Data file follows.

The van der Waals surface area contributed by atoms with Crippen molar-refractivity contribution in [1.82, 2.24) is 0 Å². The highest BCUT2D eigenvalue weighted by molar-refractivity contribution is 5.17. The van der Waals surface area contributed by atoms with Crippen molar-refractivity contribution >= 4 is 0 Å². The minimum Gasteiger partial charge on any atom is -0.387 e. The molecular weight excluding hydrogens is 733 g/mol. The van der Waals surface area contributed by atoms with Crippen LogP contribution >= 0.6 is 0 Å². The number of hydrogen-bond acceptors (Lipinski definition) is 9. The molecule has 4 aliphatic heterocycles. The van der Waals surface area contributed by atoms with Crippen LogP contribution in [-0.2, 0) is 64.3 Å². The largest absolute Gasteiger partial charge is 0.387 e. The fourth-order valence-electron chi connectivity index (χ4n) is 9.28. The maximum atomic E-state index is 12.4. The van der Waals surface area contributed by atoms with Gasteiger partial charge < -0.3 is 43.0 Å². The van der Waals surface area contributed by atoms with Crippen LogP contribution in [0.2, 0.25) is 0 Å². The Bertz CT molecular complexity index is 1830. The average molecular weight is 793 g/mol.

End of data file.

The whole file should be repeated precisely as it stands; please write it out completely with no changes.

The van der Waals surface area contributed by atoms with Crippen molar-refractivity contribution in [1.82, 2.24) is 0 Å². The highest BCUT2D eigenvalue weighted by molar-refractivity contribution is 5.17. The van der Waals surface area contributed by atoms with Crippen molar-refractivity contribution >= 4 is 0 Å². The minimum Gasteiger partial charge on any atom is -0.387 e. The molecular weight excluding hydrogens is 733 g/mol. The van der Waals surface area contributed by atoms with Crippen LogP contribution >= 0.6 is 0 Å². The number of hydrogen-bond acceptors (Lipinski definition) is 9. The molecule has 4 aliphatic heterocycles. The van der Waals surface area contributed by atoms with Crippen LogP contribution in [-0.2, 0) is 64.3 Å². The largest absolute Gasteiger partial charge is 0.387 e. The fourth-order valence-electron chi connectivity index (χ4n) is 9.28. The maximum atomic E-state index is 12.4. The van der Waals surface area contributed by atoms with Gasteiger partial charge < -0.3 is 43.0 Å². The van der Waals surface area contributed by atoms with Crippen LogP contribution in [0.2, 0.25) is 0 Å². The Bertz CT molecular complexity index is 1830. The average molecular weight is 793 g/mol.